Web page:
What Retailers Might Do Next On Health Care

Major retailers are abandoning or scaling back their ambitions to become health care providers — but don’t look for them to pull out of the market entirely.

Why it matters: Retailers hoping to grab a bigger piece of the $4.5 trillion health care market are likely to lean into their core strengths: consumer products, alongside some health services that don’t require major investments, experts said.

The big picture: Even for giants like Walmart and Walgreens, the economic realities of primary care proved challenging, with its low reimbursement, growing labor and supply costs, and other workforce challenges.

  • Retailers have struggled to convince enough patients to give up traditional providers for their more comprehensive health care needs in the same place where they buy toilet paper.
  • That’s led to some big losses. Walgreens earlier this year took a nearly $6 billion writedown as it closed dozens of primary care clinics. Walmart lost nearly a quarter-billion dollars before pulling the plug on its 51 in-store clinics, Endpoints reported last week.
  • Dollar General late last month shuttered a pilot with DocGo to bring mobile clinics to rural areas, showing that even smaller-scale efforts have also been challenging.

State of play: Look for retailers to instead pursue health care services that people are accustomed to paying for out of pocket. For instance, Walmart is still keeping open its more than 3,000 vision clinics.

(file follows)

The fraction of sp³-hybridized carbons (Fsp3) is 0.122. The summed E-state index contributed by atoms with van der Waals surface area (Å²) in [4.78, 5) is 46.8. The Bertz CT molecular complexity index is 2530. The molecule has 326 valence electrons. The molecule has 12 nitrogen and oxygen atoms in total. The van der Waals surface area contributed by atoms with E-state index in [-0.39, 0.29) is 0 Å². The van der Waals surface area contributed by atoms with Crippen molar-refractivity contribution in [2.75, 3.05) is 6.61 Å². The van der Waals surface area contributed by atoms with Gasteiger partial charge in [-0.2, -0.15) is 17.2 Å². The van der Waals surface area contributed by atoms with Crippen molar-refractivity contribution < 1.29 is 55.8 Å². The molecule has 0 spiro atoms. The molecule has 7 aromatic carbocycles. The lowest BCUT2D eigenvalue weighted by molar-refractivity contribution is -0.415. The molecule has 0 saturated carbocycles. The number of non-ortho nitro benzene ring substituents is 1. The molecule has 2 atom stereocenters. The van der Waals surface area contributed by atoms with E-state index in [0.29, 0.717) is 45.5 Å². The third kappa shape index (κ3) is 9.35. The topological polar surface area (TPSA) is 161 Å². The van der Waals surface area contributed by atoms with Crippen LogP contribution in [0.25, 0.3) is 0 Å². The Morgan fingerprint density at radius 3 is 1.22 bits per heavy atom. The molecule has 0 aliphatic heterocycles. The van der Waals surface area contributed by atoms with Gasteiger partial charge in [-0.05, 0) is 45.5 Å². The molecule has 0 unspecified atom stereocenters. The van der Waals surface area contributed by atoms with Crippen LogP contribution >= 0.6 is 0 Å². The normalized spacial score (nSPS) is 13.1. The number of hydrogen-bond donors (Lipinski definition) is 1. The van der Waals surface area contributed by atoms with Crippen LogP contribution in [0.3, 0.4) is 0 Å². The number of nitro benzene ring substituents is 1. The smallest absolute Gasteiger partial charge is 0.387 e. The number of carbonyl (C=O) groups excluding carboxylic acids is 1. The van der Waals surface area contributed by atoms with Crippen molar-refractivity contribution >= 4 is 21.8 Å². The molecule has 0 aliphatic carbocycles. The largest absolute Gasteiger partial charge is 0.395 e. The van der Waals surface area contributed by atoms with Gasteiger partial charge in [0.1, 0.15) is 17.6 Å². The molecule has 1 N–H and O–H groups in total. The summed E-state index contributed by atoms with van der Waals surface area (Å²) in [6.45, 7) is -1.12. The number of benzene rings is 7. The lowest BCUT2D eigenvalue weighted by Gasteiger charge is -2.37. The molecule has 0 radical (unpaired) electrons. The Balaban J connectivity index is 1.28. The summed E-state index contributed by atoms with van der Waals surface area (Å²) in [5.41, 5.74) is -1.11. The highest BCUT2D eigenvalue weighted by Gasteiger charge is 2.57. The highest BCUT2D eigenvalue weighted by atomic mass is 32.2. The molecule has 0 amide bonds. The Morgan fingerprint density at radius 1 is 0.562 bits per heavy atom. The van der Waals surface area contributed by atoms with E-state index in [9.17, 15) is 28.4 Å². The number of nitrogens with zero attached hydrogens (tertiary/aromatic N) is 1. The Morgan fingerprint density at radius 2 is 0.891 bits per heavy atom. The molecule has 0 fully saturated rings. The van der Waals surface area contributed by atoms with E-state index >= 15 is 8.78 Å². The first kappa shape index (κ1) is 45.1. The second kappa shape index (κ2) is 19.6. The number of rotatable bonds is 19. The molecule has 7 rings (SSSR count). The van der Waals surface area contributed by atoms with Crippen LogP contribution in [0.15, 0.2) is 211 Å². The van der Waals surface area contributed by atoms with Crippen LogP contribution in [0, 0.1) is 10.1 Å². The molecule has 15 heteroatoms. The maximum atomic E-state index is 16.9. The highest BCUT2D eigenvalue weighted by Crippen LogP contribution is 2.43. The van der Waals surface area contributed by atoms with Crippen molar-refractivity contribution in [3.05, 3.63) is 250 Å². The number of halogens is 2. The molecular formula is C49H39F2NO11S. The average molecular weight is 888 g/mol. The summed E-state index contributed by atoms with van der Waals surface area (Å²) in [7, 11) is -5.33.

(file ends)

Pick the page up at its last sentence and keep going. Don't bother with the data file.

• Other examples could include heavily cash-pay services like certain dental services that aren’t typically covered by insurance, aesthetics, weight-loss drug management and veterinary care, said Kate Festle, a managing director at West Monroe.
  • She said the approach seems to be: “Let’s really target the things that are at the peak of the hype cycle in terms of retail health so that we can at least enjoy and capitalize on those gains today while we figure out our broader health care delivery strategy.”

What else: Experts say they expect more partnerships instead of acquisitions as retailers test out new waters in health care. One example is Costco’s team-up with online platform Sesame to offer $29 primary care visits.

  • National brands will also be more apt to partner with community organizations in a bid to build up their local patient volumes, said said Michael Abrams, managing partner of the global health care consultancy Numerof & Associates.

Zoom in: Retailers that focused on providing services to health care providers, rather than delivering care themselves, may be better positioned.

  • For instance, Best Buy has partnered with health systems to provide its Geek Squad services for home health devices.
  • Other devices — like hearing aids, glasses or continuous glucose monitors that can be sold alongside care delivery — offer an area of opportunity for retailers, experts said.

What we’re watching: Several experts said they remain interested in seeing what synergies emerge between Amazon’s care delivery services, One Medical and Amazon Clinic, and its online pharmacy PillPack.

  • “The [One Medical] subscription model that Amazon is using has considerable potential given they make money whether or not you engage with the service,” Abrams said. “Having predictable cash flow is an important aspect of this.”

The bottom line: It’s not impossible for retailers to succeed in health care. But we’re now in a period when many are taking a step back to rethink strategy.


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